• Protective to muscle tissues
  • Good for asthma and colds
  • Febrifuge (reduces fevers)
  • Calming effect on the nervous system in times of stress or anxiety, helps with poor sleep
  • Helps with nausea, bloating and other digestive ailments

“A. triphylla presented moderate antibacterial activity against Aeromonas sp.” (Parodi, Thaylise Vey, et al. 2013)

“Lemon verbena extract showed strong antioxidant properties as measured by the ORAC assay. The nutritional supplement containing standardized lemon verbena extract (14% verbascoside, w/w) and fish oil omega-3 fatty acid reduced symptoms of pain and stiffness significantly, and improved physical function” (Caturla, Nuria, et al. 2011)

“among others, anxiety can be reduced by using neroli, lavandula, citrus reticulate, rosemarinus officinalis and lemon verbena essential oils.” (Fradelos, E., and A. Komini, 2015)

“The plants that have a substantial body of data in support of their digestion-enhancing activities mainly belong to one of three groups: bitter, aromatic and pungent plants.” (Valussi, Marco, 2012)

Traditional Chinese Medicine use: effecting Kidney, Liver, Spleen, Stomach organs

  • Releases stagnant Qi (pains in joints, injuries, female ailments i.e. menstrual cramps etc.)
  • Calm the Shen (anxiety, good for sleep)
  • Aids in digestive Qi through Spleen and Stomach (helps reduce bloating, gas, diarrhea, etc.)
  • Clears heat and helps removes toxins (Blood- and Damp-Heat)

“The spasmolytic and anti-inflammatory effects support the traditional use of Aloysia triphylla leaves in the treatment of the primary dysmenorrhea,” (Ponce-Monter, Héctor, et al. 2010)

Cautions: considered safe in food/drink amounts, essential oil can cause skin irritation, “avoid use with kidney failure” ( , 2019)

Preparation and dosage:

Tea- infuse tsp to tbsp dried leaves in boiled water, steep for 5 mins

Traditional dosage: “45 mL extract taken 2-3 times/day” ( , 2019)

Some texts say the leaves can be eaten, but the taste is very strong.

*Always consult a qualified health professional before using herbal medicine, especially in conjunction with pharmaceuticals in therapeutic doses above those found in food/drink amounts*


Book an appointment today with Shannon Hobson

Certified East West Herbalist

Text or call 604-993-0169, or email at

IG: natural_knowhow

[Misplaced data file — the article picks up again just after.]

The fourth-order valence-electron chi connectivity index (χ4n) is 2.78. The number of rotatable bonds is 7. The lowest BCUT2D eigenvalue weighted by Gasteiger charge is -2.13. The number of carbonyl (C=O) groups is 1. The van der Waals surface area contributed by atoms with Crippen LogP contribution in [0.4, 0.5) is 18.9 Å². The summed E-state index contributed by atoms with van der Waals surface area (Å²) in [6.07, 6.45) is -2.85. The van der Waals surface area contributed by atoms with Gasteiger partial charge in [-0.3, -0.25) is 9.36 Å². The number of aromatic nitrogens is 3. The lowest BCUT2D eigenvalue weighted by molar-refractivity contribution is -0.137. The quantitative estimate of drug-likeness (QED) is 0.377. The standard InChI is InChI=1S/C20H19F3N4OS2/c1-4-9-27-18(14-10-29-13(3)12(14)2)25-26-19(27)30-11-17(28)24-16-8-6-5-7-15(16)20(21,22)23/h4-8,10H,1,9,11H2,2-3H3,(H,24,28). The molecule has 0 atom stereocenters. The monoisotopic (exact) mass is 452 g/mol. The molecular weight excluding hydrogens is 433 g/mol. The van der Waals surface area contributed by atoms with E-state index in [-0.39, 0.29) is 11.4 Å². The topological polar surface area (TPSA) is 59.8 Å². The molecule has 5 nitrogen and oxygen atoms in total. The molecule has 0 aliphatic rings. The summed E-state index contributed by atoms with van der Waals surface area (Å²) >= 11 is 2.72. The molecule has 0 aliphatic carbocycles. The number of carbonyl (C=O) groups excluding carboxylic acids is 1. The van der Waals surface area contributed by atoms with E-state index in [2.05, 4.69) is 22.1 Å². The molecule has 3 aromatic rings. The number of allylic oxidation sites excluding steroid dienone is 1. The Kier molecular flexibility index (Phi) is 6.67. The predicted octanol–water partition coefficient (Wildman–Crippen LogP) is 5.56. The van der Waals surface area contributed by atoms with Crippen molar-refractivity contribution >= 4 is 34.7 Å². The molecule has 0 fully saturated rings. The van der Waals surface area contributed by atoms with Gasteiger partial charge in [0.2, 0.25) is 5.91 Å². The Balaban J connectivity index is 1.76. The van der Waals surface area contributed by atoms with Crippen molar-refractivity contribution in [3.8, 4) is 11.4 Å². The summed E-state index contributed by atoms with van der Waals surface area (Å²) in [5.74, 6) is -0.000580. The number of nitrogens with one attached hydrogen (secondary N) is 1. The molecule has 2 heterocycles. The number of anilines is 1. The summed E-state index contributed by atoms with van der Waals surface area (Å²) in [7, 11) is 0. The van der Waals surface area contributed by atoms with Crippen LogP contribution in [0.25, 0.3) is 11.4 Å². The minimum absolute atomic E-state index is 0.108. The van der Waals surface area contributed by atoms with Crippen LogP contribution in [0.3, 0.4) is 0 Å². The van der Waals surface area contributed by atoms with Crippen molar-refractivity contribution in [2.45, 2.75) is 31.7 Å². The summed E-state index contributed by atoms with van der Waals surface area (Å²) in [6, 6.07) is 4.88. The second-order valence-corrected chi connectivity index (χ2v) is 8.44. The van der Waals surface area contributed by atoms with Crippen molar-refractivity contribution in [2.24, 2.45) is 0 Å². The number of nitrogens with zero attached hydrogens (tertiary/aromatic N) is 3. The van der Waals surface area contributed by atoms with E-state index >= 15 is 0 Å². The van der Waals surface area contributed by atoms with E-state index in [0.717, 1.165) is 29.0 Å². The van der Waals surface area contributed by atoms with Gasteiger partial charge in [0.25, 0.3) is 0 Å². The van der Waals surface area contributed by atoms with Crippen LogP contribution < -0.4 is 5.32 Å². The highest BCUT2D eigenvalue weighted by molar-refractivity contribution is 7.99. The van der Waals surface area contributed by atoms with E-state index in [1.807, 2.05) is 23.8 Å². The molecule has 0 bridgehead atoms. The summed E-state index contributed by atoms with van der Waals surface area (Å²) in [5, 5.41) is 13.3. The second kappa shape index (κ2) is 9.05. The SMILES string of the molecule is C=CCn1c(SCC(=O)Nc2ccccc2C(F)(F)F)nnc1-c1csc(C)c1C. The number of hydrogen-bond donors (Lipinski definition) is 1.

Facebook: Natural-Know How


Ref 1:  Parodi, Thaylise Vey, et al. “Chemical composition and antibacterial activity of Aloysia triphylla (L’Hérit) Britton extracts obtained by pressurized CO2 extraction.” Brazilian Archives of Biology and Technology 56.2 (2013): 283-292.

Ref 2:  Caturla, Nuria, et al. “A randomized, double-blinded, placebo-controlled study of the effect of a combination of lemon verbena extract and fish oil omega-3 fatty acid on joint management.” The Journal of Alternative and Complementary Medicine 17.11 (2011): 1051-1063.

Ref 3: Fradelos, E., and A. Komini. “The use of essential oils as a complementary treatment for anxiety.” J AJN 4.1 (2015): 1-5.

Bone Broth

Bare Bones Bone Broth:

Nutritional break-down and clinical evidence

Bone Broth:   bones simmered over an extended period to release beneficial minerals, proteins and fat

Going back to traditional ideals and presenting something of pure nutrition. Bone broth is not new and has been around for centuries, with evidence of use from North American native people to continued use into the 17th century and beyond (S.G. Claire, 1997).   This tasty and nutritious source of minerals and easily digestible protein can be used to help deficient individuals (i.e. sick, children or elderly) gain strength. Malnutrition has been often suggested as contributing to both the high incidence of hip fracture in elderly people (Tkatch, Lubos, et al. 1992).

Also, Bone Broth can potentially benefit individuals by increasing recovery time during acute illness (i.e. cold and flu) as, removing the active chemical ingredients into the water by means of heat, time, and acid, making the nutrients immediately available to absorb (A. Siebecker, 2004).   Bone broth can be consumed whilst on the ketogenic or paleolithic diet as an additional source of some minerals, protein and fat.

Bare Bones Bone Broth has no additives or preservatives and can be given to pets, as it contains no added sodium (does contain a small amount of apple cider vinegar to increase demineralization from bones).

To ‘support and strengthen’ the function of connective tissue. To ‘support and protect’ the function of bone. To ‘store energy,’ the function of yellow bone marrow. To act as a ‘shock absorber and reduce friction,’ the function of cartilage. To be ‘flexible and strong,’ the function of collagen. To ‘hold it together’ and ‘keep it together,’ also the function of collagen. To ‘soup up,’ to increase the power or speed of. To ‘put stock in,’ to trust. (Rombauer, I, et al. 1997)

Bone:   provides the structural framework of our skeletal system, it houses and protects organs, aids in the process of mineralization/demineralization/calcium cellular absorption, produces blood cells and stores energy.

Bone Marrow:   contains fat and calories, includes; protein, Vit.B12, E, A, B2, Iron, Phosphorous, Thiamine

Cartilage:   important structural component that is softer and more flexible then bone and is found primarily are joint cartilage